As Election Nears, Keeping Donors A Secret Is Trickier

As Election Nears, Keeping Donors A Secret Is Trickier

Tags: groups, election, crossroads, required, disclose, donors, campaign, states, americans, prosperity

Audio for this story from Weekend Edition Saturday will be available at approx. 12:00 p.m. ET

September 8, 2012

Some of the groups running ads this election season haven't been required to disclose their donors. But as Election Day draws nearer, some of the rules are changing, making campaign ads a riskier business for those who want to keep donors a secret.

Republican Mitt Romney's campaign put up 15 new ads Friday in eight battleground states. In those eight states, the Romney and Obama teams have spent $381 million since May 1, according to an NPR analysis of data compiled by the National Journal.

Republicans have outspent Democrats in five of the eight states, and, overall, they lead by $25 million.

Two pro-Republican groups account for two-thirds of all the GOP spending, and more than the Romney campaign itself. One group is Americans for Prosperity, which is backed by billionaires David and Charles Koch. The other, cofounded by strategist Karl Rove, is Crossroads GPS.

Americans for Prosperity and Crossroads GPS are technically social-welfare organizations, so they aren't required to disclose their donors. But now that the election is fewer than 60 days away, maintaining secrecy is a little harder.

There's a legal "window" that closes 60 days before the election. Once it's shut, groups are required to disclose the money behind so-called electioneering ads.

TV and radio electioneering ads talk about candidates, but don't expressly tell you how to vote. Crossroads GPS, for example, has an electioneering ad that says, "Tell Obama, for real job growth, cut the debt ..."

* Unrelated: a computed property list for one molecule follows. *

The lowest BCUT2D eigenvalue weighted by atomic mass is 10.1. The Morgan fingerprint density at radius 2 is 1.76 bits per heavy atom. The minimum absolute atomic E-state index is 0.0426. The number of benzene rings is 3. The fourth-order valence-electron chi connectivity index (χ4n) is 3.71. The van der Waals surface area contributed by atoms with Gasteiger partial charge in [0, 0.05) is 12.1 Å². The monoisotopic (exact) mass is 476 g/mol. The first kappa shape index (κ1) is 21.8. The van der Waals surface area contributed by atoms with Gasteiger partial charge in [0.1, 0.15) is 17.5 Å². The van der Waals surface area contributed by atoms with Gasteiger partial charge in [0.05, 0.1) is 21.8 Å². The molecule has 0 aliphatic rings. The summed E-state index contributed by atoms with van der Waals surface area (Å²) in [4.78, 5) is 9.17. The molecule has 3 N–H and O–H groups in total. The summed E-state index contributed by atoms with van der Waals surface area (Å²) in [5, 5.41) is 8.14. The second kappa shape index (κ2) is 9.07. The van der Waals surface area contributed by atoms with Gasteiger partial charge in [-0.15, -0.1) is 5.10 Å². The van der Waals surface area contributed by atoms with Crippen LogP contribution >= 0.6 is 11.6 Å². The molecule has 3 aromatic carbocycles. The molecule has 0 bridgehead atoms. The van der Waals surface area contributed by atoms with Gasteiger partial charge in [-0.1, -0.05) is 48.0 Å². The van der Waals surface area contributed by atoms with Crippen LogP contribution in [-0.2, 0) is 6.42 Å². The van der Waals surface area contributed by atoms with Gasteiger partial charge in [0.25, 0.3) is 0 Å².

The window for the presidential campaigns actually closed 30 days ago, before the conventions. But now the window is closed for Senate and House races, too.

A social-welfare group can just switch to "express advocacy," which don't have a disclosure requirement. But these groups aren't supposed to do politics. So if a social welfare group does too much expresses advocacy, it can get into trouble with the IRS.

So they have to talk to their lawyers — and roll the dice.

"There are tens — if not hundreds — of millions of dollars in the gamble," says Greg Colvin, a San Francisco lawyer who specializes in the law for tax-exempt organizations. "They're gonna cross their fingers and hope that they spent less than 51 percent of their money on ads that the IRS will not consider to be political."

Crossroads GPS and Americans for Prosperity didn't respond Friday to queries on how they plan to proceed.

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